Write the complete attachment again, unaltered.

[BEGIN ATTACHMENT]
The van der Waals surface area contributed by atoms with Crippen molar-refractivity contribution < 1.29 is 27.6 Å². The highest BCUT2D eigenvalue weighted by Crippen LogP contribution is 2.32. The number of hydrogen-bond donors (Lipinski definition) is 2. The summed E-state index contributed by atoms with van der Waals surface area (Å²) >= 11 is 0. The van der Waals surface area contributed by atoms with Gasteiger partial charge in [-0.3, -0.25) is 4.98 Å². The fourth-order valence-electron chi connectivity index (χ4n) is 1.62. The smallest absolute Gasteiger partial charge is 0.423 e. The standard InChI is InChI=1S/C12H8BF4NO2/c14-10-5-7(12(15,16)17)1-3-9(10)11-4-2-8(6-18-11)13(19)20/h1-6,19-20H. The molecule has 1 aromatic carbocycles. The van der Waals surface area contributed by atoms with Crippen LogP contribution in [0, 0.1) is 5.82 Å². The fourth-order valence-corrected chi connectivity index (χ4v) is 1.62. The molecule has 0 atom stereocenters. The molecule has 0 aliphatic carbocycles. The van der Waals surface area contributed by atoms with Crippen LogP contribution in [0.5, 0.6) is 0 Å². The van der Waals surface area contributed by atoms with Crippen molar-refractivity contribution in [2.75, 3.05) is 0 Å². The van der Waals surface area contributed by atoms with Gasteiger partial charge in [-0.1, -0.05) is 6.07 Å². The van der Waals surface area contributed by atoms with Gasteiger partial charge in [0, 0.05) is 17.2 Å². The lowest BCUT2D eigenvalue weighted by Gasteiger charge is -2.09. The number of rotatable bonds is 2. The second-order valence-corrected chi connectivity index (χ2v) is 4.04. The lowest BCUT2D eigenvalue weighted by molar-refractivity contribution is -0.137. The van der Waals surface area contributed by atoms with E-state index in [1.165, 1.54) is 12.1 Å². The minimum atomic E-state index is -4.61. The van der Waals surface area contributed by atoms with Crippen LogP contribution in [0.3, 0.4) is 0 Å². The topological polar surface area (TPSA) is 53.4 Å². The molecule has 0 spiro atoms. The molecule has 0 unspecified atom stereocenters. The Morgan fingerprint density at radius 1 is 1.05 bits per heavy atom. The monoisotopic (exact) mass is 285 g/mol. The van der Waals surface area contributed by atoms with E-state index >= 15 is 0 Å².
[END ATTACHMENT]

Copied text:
The van der Waals surface area contributed by atoms with Crippen molar-refractivity contribution < 1.29 is 27.6 Å². The highest BCUT2D eigenvalue weighted by Crippen LogP contribution is 2.32. The number of hydrogen-bond donors (Lipinski definition) is 2. The summed E-state index contributed by atoms with van der Waals surface area (Å²) >= 11 is 0. The van der Waals surface area contributed by atoms with Gasteiger partial charge in [-0.3, -0.25) is 4.98 Å². The fourth-order valence-electron chi connectivity index (χ4n) is 1.62. The smallest absolute Gasteiger partial charge is 0.423 e. The standard InChI is InChI=1S/C12H8BF4NO2/c14-10-5-7(12(15,16)17)1-3-9(10)11-4-2-8(6-18-11)13(19)20/h1-6,19-20H. The molecule has 1 aromatic carbocycles. The van der Waals surface area contributed by atoms with Crippen LogP contribution in [0, 0.1) is 5.82 Å². The fourth-order valence-corrected chi connectivity index (χ4v) is 1.62. The molecule has 0 atom stereocenters. The molecule has 0 aliphatic carbocycles. The van der Waals surface area contributed by atoms with Crippen LogP contribution in [0.5, 0.6) is 0 Å². The van der Waals surface area contributed by atoms with Crippen molar-refractivity contribution in [2.75, 3.05) is 0 Å². The van der Waals surface area contributed by atoms with Gasteiger partial charge in [-0.1, -0.05) is 6.07 Å². The van der Waals surface area contributed by atoms with Gasteiger partial charge in [0, 0.05) is 17.2 Å². The lowest BCUT2D eigenvalue weighted by Gasteiger charge is -2.09. The number of rotatable bonds is 2. The second-order valence-corrected chi connectivity index (χ2v) is 4.04. The lowest BCUT2D eigenvalue weighted by molar-refractivity contribution is -0.137. The van der Waals surface area contributed by atoms with E-state index in [1.165, 1.54) is 12.1 Å². The minimum atomic E-state index is -4.61. The van der Waals surface area contributed by atoms with Crippen LogP contribution in [0.3, 0.4) is 0 Å². The topological polar surface area (TPSA) is 53.4 Å². The molecule has 0 spiro atoms. The molecule has 0 unspecified atom stereocenters. The Morgan fingerprint density at radius 1 is 1.05 bits per heavy atom. The monoisotopic (exact) mass is 285 g/mol. The van der Waals surface area contributed by atoms with E-state index >= 15 is 0 Å².